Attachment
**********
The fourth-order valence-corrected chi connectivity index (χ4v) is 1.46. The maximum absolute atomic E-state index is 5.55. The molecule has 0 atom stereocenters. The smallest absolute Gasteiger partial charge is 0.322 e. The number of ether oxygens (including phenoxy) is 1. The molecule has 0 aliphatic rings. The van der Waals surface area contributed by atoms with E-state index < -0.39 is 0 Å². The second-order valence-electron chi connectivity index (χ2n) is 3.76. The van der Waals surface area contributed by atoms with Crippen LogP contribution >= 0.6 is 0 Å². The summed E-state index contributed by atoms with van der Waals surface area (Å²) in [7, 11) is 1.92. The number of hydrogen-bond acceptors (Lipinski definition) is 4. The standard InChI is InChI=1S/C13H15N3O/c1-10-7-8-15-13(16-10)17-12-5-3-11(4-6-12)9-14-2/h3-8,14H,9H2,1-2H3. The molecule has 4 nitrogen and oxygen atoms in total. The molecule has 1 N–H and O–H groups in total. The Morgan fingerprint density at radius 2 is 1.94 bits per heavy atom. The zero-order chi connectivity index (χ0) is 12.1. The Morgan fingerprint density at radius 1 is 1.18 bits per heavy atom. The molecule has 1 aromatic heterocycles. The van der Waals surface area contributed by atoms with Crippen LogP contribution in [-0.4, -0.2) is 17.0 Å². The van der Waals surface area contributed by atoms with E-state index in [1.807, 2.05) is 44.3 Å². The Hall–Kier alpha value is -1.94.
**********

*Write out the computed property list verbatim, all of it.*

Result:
The fourth-order valence-corrected chi connectivity index (χ4v) is 1.46. The maximum absolute atomic E-state index is 5.55. The molecule has 0 atom stereocenters. The smallest absolute Gasteiger partial charge is 0.322 e. The number of ether oxygens (including phenoxy) is 1. The molecule has 0 aliphatic rings. The van der Waals surface area contributed by atoms with E-state index < -0.39 is 0 Å². The second-order valence-electron chi connectivity index (χ2n) is 3.76. The van der Waals surface area contributed by atoms with Crippen LogP contribution >= 0.6 is 0 Å². The summed E-state index contributed by atoms with van der Waals surface area (Å²) in [7, 11) is 1.92. The number of hydrogen-bond acceptors (Lipinski definition) is 4. The standard InChI is InChI=1S/C13H15N3O/c1-10-7-8-15-13(16-10)17-12-5-3-11(4-6-12)9-14-2/h3-8,14H,9H2,1-2H3. The molecule has 4 nitrogen and oxygen atoms in total. The molecule has 1 N–H and O–H groups in total. The Morgan fingerprint density at radius 2 is 1.94 bits per heavy atom. The zero-order chi connectivity index (χ0) is 12.1. The Morgan fingerprint density at radius 1 is 1.18 bits per heavy atom. The molecule has 1 aromatic heterocycles. The van der Waals surface area contributed by atoms with Crippen LogP contribution in [-0.4, -0.2) is 17.0 Å². The van der Waals surface area contributed by atoms with E-state index in [1.807, 2.05) is 44.3 Å². The Hall–Kier alpha value is -1.94.